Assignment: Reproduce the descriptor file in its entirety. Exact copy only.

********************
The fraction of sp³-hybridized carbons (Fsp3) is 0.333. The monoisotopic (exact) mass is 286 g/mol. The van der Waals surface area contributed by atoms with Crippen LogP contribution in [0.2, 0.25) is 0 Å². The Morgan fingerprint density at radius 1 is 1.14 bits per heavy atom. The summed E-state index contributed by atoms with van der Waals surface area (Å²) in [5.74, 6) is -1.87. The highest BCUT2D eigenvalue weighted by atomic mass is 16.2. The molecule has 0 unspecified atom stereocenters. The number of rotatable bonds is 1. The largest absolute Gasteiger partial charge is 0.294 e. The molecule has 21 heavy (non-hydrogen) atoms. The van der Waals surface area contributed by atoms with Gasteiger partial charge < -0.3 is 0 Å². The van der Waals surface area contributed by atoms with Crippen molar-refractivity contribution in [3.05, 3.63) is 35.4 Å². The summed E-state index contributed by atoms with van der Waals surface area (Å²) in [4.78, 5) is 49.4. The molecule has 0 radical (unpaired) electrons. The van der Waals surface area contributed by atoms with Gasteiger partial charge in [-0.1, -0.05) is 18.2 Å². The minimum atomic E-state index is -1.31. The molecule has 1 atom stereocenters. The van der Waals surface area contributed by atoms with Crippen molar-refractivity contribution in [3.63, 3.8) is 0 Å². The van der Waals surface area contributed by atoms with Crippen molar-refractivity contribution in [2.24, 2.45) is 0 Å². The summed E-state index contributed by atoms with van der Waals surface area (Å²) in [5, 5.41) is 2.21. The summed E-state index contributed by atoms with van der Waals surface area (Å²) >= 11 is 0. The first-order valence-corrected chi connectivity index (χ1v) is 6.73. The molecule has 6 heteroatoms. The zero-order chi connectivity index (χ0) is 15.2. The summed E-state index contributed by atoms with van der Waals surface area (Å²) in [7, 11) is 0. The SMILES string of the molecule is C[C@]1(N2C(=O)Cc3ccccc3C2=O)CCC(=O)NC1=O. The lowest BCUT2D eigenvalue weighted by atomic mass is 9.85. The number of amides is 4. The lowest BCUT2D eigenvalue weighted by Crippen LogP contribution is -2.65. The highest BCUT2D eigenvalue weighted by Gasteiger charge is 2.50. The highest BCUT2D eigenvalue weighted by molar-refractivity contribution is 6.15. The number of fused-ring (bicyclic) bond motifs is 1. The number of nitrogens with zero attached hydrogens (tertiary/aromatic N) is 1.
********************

The fraction of sp³-hybridized carbons (Fsp3) is 0.333. The monoisotopic (exact) mass is 286 g/mol. The van der Waals surface area contributed by atoms with Crippen LogP contribution in [0.2, 0.25) is 0 Å². The Morgan fingerprint density at radius 1 is 1.14 bits per heavy atom. The summed E-state index contributed by atoms with van der Waals surface area (Å²) in [5.74, 6) is -1.87. The highest BCUT2D eigenvalue weighted by atomic mass is 16.2. The molecule has 0 unspecified atom stereocenters. The number of rotatable bonds is 1. The largest absolute Gasteiger partial charge is 0.294 e. The molecule has 21 heavy (non-hydrogen) atoms. The van der Waals surface area contributed by atoms with Gasteiger partial charge < -0.3 is 0 Å². The van der Waals surface area contributed by atoms with Crippen molar-refractivity contribution in [3.05, 3.63) is 35.4 Å². The summed E-state index contributed by atoms with van der Waals surface area (Å²) in [4.78, 5) is 49.4. The molecule has 0 radical (unpaired) electrons. The van der Waals surface area contributed by atoms with Gasteiger partial charge in [-0.1, -0.05) is 18.2 Å². The minimum atomic E-state index is -1.31. The molecule has 1 atom stereocenters. The van der Waals surface area contributed by atoms with Crippen molar-refractivity contribution in [3.63, 3.8) is 0 Å². The van der Waals surface area contributed by atoms with Crippen molar-refractivity contribution in [2.24, 2.45) is 0 Å². The summed E-state index contributed by atoms with van der Waals surface area (Å²) in [5, 5.41) is 2.21. The summed E-state index contributed by atoms with van der Waals surface area (Å²) >= 11 is 0. The first-order valence-corrected chi connectivity index (χ1v) is 6.73. The molecule has 6 heteroatoms. The zero-order chi connectivity index (χ0) is 15.2. The summed E-state index contributed by atoms with van der Waals surface area (Å²) in [7, 11) is 0. The SMILES string of the molecule is C[C@]1(N2C(=O)Cc3ccccc3C2=O)CCC(=O)NC1=O. The lowest BCUT2D eigenvalue weighted by atomic mass is 9.85. The number of amides is 4. The lowest BCUT2D eigenvalue weighted by Crippen LogP contribution is -2.65. The highest BCUT2D eigenvalue weighted by Gasteiger charge is 2.50. The highest BCUT2D eigenvalue weighted by molar-refractivity contribution is 6.15. The number of fused-ring (bicyclic) bond motifs is 1. The number of nitrogens with zero attached hydrogens (tertiary/aromatic N) is 1.